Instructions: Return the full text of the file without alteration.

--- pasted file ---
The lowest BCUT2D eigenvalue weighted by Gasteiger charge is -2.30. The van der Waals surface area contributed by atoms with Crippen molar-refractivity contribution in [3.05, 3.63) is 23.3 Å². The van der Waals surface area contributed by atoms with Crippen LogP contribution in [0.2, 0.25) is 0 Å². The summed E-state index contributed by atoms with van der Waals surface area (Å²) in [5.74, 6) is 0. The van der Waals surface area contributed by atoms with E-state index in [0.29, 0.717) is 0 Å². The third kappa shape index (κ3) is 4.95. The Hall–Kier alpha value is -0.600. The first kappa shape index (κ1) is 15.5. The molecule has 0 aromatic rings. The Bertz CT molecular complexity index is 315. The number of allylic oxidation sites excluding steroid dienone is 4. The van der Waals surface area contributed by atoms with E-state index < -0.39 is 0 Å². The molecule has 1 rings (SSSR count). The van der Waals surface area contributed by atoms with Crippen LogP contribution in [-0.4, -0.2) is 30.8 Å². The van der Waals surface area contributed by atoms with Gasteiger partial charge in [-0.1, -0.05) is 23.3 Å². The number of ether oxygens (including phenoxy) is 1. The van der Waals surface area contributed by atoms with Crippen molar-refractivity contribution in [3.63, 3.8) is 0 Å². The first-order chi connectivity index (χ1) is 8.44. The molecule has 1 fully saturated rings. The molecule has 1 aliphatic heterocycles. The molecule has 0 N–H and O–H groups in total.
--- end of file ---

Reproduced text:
The lowest BCUT2D eigenvalue weighted by Gasteiger charge is -2.30. The van der Waals surface area contributed by atoms with Crippen molar-refractivity contribution in [3.05, 3.63) is 23.3 Å². The van der Waals surface area contributed by atoms with Crippen LogP contribution in [0.2, 0.25) is 0 Å². The summed E-state index contributed by atoms with van der Waals surface area (Å²) in [5.74, 6) is 0. The van der Waals surface area contributed by atoms with E-state index in [0.29, 0.717) is 0 Å². The third kappa shape index (κ3) is 4.95. The Hall–Kier alpha value is -0.600. The first kappa shape index (κ1) is 15.5. The molecule has 0 aromatic rings. The Bertz CT molecular complexity index is 315. The number of allylic oxidation sites excluding steroid dienone is 4. The van der Waals surface area contributed by atoms with E-state index < -0.39 is 0 Å². The molecule has 1 rings (SSSR count). The van der Waals surface area contributed by atoms with Crippen LogP contribution in [-0.4, -0.2) is 30.8 Å². The van der Waals surface area contributed by atoms with Gasteiger partial charge in [-0.1, -0.05) is 23.3 Å². The number of ether oxygens (including phenoxy) is 1. The van der Waals surface area contributed by atoms with Crippen molar-refractivity contribution in [3.63, 3.8) is 0 Å². The first-order chi connectivity index (χ1) is 8.44. The molecule has 1 fully saturated rings. The molecule has 1 aliphatic heterocycles. The molecule has 0 N–H and O–H groups in total.